Oh, Santa. What you used to do to my heart.
I remember a Christmas Eve when I was 5 years old. I can still picture the Christmas tree, sparkling with multicolored lights, its boughs heavy with tiny angels, candy canes and tinsel. We are gathered around it, my brothers and sister and I, all dressed in cozy flannel pajamas. And that song--"Here Comes Santa Claus"--is playing.
I believed it. I believed that a jolly old man was going to plop down our chimney and tuck a bounty of ribbon-wrapped presents under our tree. He would eat the Christmas cookies we put out for him, then climb onto his sleigh and soar into forever.
That night, I listened for Santa's sleigh bells. I can still feel my head against my pillow, my covers tucked around my shoulders. And the feeling in my heart--it was as though it was glowing like the stars in the darkness.
Before I fell asleep that night, I heard a faint jingling noise. I hurried to my bedroom window. All I saw was the house next door, the street lights and the moon. But that didn't matter. I had heard Santa's sleigh bells, and they sounded beautiful.
Seventeen Christmases have since past, and the 18th lies before me, some kind of nebulous occasion that means shopping, crowds, spending, obligation. I still like Christmas, of course; it's just that my mind--now skeptical, as a reporter's mind should be--tells me its all hype, a way to pump money into the retail business, a way to make credit card companies even richer.
I've changed, and Christmas has a way of making this painfully apparent. Now I get uncomfortable during the Christmas season, as if it is a long-lost childhood friend I've just bumped into at the grocery store. We don't know what to say to each other.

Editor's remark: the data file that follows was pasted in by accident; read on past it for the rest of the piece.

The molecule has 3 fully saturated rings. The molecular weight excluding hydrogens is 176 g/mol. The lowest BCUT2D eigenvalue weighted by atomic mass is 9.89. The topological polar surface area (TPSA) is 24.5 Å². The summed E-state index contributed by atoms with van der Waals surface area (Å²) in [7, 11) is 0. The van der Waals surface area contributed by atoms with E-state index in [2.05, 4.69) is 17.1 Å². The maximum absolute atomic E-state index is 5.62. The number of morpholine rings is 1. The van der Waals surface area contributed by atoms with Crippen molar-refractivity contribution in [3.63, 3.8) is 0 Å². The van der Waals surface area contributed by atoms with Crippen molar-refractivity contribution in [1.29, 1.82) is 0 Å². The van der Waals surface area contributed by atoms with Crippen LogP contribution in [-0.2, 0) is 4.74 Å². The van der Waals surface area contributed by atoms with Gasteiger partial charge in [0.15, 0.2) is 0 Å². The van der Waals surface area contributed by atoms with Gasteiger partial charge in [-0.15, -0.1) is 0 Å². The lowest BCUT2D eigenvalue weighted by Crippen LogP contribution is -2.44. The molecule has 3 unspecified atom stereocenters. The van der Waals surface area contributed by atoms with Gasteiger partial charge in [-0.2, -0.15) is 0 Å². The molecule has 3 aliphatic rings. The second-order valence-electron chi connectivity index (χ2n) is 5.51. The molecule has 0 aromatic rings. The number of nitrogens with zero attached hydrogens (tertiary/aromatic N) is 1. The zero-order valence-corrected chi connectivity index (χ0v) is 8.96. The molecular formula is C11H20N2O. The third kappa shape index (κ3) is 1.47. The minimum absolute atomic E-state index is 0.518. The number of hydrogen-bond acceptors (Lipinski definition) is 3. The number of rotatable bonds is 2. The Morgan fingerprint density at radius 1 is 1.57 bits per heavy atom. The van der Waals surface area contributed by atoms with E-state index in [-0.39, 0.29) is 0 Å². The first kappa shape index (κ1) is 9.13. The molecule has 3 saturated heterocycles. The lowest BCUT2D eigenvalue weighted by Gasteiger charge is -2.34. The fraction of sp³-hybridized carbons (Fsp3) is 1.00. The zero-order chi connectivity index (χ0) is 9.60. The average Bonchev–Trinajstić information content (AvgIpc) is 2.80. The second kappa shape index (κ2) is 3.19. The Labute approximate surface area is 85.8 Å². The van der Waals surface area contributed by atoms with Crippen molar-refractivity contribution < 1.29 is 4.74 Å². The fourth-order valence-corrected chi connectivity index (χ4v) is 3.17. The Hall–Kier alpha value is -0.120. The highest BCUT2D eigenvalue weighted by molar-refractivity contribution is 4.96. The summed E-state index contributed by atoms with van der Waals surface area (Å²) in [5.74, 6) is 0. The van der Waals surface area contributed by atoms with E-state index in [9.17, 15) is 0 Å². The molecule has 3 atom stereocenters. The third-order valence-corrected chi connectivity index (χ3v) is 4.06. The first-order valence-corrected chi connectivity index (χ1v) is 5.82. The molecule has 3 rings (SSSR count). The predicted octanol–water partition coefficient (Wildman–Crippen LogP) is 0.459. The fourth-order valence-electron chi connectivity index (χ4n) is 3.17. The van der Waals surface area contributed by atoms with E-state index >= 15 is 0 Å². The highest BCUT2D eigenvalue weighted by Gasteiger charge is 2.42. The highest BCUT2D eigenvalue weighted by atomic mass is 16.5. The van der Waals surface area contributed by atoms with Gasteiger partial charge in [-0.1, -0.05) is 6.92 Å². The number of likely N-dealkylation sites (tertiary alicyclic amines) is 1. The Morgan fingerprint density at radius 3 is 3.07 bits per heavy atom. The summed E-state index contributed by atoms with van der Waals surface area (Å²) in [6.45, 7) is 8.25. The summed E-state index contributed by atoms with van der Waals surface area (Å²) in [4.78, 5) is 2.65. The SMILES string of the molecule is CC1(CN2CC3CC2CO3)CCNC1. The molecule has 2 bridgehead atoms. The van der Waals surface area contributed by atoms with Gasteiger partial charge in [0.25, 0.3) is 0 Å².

I suppose it's a matter of faith, that unquestioning belief we seem to possess only as newcomers to this world. As children, we didn't know about germ warfare, gang rape or the electric chair. That made believing in magic a little easier.
But our faith came from more than being oblivious to reality; it came from a lack of pride. We believed what others told us because we were not yet afraid to be the fool, not yet worried that someone might get the best of us.
As we grow up, we learn and we question. We have to, to survive. But somewhere along the way, our Christmas spirit becomes more like a shadow.
So work at it, I tell myself. Make cookies. Send out Christmas cards. Watch "It's a Wonderful Life" and "How the Grinch Stole Christmas."
But I've tried these things before. For a couple of hours or so, something flickers inside me that feels like it could be Christmas. But it's nothing like the galaxy of stars I felt as a child.
And I miss that. I miss calling the operator and asking for a Mr. Claus in the North Pole. I miss the times my siblings and I would line up in front of the fireplace and sing Christmas carols for Mom and Dad. I miss tossing and turning on Christmas Eve, my stomach tight with excitement.
But most of all, I miss believing that I really did hear Santa's sleigh bells that Christmas Eve when I was 5 years old.
What's strange, though, is that I can't explain what caused that sound. I'd like to say it was a dream, but when I heard it, I know I was in bed staring out my bedroom window, my eyes wide open.
It might have been a bell on the collar of a neighborhood cat, but how could I hear that from inside my second-story bedroom? It might have been my parents playing a little Christmas trick. But no, they have told me, they had no bells.
I'll never know what made that sound. But a part of me believes it was a small miracle--that somehow God opened up heaven and sent a jingling song to the tiny ears of a 5-year-old girl filled with the faith of Christmas.
Maybe I'm not so grown up, after all.